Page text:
Previous to the development of the alloy wheel, wheels were formed of two pieces of pressed steel, the rim and the disc, either welded or riveted into a single unit. Or, they were fabricated of a steel or aluminium rim, connected to a centre hub by metal spokes. A transitional design was a hybrid utilizing a steel disc for strength and an aluminium rim for weight saving. Such a design was used by Porsche and Jaguar in the 1950’s. Another example was the Borrani Bimetal, used on several Italian sporting models.

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A History of Automobiles and Colour before the Age of Chromophobia

by James Kraus

Peacock

NBC Peacock, designed by John J. Graham, 1956

There is a distinct lack of coloration in today’s automobiles, with the majority seemingly finished in a shade that could be found on a greyscale chart. Things are no better in the interior; nearly always black, beige or grey, colours that architectural and couture designers refer to as neutrals. To make matters worse, these shades are all too often matched to the exterior pigment (i.e. black with black, silver with grey) to create insidious and mind-numbing monochrome vehicles that appear to have simply been dipped whole into a large vat of colourant.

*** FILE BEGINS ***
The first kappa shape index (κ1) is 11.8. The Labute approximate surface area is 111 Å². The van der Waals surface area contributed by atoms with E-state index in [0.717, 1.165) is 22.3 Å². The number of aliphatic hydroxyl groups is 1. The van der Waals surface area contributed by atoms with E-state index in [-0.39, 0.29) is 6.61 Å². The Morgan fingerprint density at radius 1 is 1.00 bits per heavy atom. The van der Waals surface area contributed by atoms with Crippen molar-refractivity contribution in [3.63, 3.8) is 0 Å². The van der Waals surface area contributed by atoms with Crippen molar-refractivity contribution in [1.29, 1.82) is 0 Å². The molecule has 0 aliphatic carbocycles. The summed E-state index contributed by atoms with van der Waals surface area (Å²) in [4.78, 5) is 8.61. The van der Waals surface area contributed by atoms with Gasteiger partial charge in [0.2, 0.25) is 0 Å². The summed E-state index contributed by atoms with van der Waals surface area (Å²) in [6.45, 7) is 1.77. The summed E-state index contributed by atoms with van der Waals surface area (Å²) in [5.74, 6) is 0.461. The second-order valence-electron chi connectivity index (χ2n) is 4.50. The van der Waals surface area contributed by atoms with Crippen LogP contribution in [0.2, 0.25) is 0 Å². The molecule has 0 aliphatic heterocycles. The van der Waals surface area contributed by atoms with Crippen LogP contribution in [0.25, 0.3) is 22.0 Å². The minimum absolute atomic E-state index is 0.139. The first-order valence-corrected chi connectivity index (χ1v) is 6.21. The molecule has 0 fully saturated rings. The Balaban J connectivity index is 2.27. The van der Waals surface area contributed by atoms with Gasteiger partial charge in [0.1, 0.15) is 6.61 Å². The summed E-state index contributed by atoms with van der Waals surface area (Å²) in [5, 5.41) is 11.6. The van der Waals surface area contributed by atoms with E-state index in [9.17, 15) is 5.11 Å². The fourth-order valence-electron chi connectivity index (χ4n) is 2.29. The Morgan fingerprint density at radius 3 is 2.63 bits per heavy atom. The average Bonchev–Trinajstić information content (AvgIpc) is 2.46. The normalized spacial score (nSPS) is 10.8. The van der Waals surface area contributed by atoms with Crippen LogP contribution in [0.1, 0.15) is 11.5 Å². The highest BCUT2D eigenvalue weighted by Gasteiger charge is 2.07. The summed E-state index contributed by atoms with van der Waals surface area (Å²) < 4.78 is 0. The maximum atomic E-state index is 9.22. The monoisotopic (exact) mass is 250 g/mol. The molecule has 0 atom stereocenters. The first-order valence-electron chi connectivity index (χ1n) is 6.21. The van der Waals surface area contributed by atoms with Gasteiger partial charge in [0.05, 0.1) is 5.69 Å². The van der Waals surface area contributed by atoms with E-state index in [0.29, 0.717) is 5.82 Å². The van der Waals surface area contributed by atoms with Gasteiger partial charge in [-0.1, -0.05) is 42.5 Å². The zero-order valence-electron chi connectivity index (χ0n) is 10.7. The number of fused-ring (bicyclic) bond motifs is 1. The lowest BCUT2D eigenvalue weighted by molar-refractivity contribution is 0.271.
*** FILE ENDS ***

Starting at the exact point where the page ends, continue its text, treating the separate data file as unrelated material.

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A Look Back: Classic Cold War Era Cars of the CCCP and the Eastern Bloc

by James Kraus

Coat of Arms of the former USSR (CCCP)

As a light rain falls outside on a chilly and moonless night in Berlin, I find myself sitting in the front room of the Café Adler on the corner of Friedrichstrabe and Zimmerstrabe, just a few meters from what was once Checkpoint Charlie. Men and women crossing through this notorious portal once faced life-changing or indeed, life threatening circumstances. Visitors to the East sometimes found that they could check in but not check out.

I invite you to throw on your trench coat, turn the collar up and join me for a glass of Kirschwasser as I travel back in time to the days of the Cuban Missile Crisis, the Philby Affair and the Portland Spy Ring.